While it has become fashionable to blame Prime Minister Benjamin Netanyahu for Israel’s shift towards apartheid, it is argued that the current reality, preserving Jewish supremacy in historic Palestine, has strong grounding in Zionist thought and practice. It began gaining adherents soon after Israel occupied the Palestinian Territories in 1967. The authors claim that, although it is not yet a “hegemonic view”, it can plausibly be described as a majority of Israeli society and can no longer be termed a fringe position. It is worth bearing in mind that Netanyahu, who is Israel’s longest serving Prime Minister, has written that “Israel is not a state of all its citizens” but rather “of the Jewish people—and only it.” The Likud leader has also been accused of erasing Palestinians and their history, a fact which members of his current coalition openly endorse.
Advocates of Israel who reject the one state reality are urged to put on new glasses, for them to be able to see apartheid for what it is. Israel’s allies are used to seeing a distinction between the Occupied Territories and Israel proper, and think Israel’s sovereignty is limited to the territory it controlled before 1967. In making this point, the authors are arguing that the state and sovereignty are not the same. “The state is defined by what it controls, whereas sovereignty depends on other states’ recognising the legality of that control”. The mistake is to confuse the two without realising that Israel as a state controls every inch of Palestine, even though under the eyes of the international community, the occupations state has no claim to sovereignty over the territory.
“Consider Israel through the lens of a state. It has control over a territory that stretches from the river to the sea, has a near monopoly on the use of force, and uses this power to sustain a draconian blockade of Gaza and control the West Bank with a system of checkpoints, policing and relentlessly expanding settlements,” said the authors clarifying the distinction with sovereignty. While explaining how Israel has been able to exploit the situation, the article said that “By not formalising sovereignty, Israel can be democratic for its citizens but unaccountable to millions of its residents.” According to the authors, this arrangement has allowed many of Israel’s supporters abroad to continue to pretend that all this is temporary—that Israel remains a liberal democracy and that, someday, Palestinians will exercise their right to self-determination.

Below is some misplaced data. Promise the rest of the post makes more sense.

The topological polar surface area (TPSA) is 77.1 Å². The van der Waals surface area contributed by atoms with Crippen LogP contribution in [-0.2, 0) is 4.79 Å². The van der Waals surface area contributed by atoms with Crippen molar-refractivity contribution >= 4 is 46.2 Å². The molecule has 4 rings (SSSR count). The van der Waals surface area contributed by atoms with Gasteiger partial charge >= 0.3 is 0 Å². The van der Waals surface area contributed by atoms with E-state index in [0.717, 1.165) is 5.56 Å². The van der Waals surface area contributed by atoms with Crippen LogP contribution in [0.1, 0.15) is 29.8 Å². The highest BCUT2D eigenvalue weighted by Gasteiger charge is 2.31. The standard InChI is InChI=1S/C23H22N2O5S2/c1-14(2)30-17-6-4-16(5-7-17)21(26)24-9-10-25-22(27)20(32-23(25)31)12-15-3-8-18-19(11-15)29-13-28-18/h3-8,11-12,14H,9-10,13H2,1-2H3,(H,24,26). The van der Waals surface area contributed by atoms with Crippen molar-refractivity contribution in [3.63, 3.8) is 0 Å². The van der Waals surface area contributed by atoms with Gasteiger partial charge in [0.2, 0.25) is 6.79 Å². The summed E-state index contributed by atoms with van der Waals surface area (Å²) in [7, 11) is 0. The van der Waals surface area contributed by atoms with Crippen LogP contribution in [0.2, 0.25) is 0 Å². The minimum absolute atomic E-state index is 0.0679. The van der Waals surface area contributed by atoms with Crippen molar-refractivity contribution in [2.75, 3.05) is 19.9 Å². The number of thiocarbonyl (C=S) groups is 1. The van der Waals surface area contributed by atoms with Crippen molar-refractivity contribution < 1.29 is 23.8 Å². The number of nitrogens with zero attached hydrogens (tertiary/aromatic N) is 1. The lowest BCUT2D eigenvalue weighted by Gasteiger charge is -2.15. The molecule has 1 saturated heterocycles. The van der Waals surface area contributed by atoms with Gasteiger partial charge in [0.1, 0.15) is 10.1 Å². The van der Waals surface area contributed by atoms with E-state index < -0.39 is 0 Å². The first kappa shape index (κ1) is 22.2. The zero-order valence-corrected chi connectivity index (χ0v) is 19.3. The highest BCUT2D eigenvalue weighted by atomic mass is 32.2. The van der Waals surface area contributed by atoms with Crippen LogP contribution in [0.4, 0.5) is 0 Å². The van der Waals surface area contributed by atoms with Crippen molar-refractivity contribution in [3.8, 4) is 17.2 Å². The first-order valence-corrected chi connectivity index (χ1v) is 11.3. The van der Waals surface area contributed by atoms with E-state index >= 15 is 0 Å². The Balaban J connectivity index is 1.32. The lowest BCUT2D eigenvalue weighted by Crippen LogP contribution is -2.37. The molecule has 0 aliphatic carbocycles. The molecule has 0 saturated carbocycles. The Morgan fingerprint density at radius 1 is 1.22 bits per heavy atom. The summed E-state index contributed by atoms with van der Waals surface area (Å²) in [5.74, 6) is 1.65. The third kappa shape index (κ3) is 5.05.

As much as US policies have helped to entrench the one state reality, normalisation by Arab states under the Abraham Accords has further cemented Israel’s apartheid system. The traditional Arab position was that normalisation would be offered in exchange for complete Israeli withdrawal from the Occupied Territories. The baseline for negotiation was that peace with the Arab world would require a resolution of the Palestinian issue. The Abraham Accords rejected this assumption and, in turn, rewarded Israel for its settler colonial practices. “Decoupling of Arab normalisation from the Palestinian issue went a long way toward entrenching the one-state reality.”
In a warning to authoritarian rules in the Middle East, the authors powerfully explain that the Palestinian issue resonates strongly with the Arab population. “Arab rulers might not care about the Palestinians, but their people do—and those rulers care about nothing more than keeping their thrones”. Fully abandoning the Palestinians after more than half a century of at least rhetorical support would pose a risk to their authority. “Arab leaders do not fear losing elections, but they remember the Arab uprisings of 2011 all too well,” said the authors arguing that abandoning the Palestinian cause has the potential to trigger a popular revolt.
Policymakers and analysts who ignore the one-state reality will be condemned to failure and irrelevance, doing little beyond providing a smokescreen for the entrenchment of the status quo, said the authors before listing practical steps that need to be taken. To end Washington’s deep complicity in creating the one-state reality, the US is urged to take “radical” measures, including imposing sanctions on Israel and, above all, for the West to look at its response to Russia’s invasion of Ukraine as a model for defending international law and the rules based system they claims to uphold.
Nasim Ahmed is a political analyst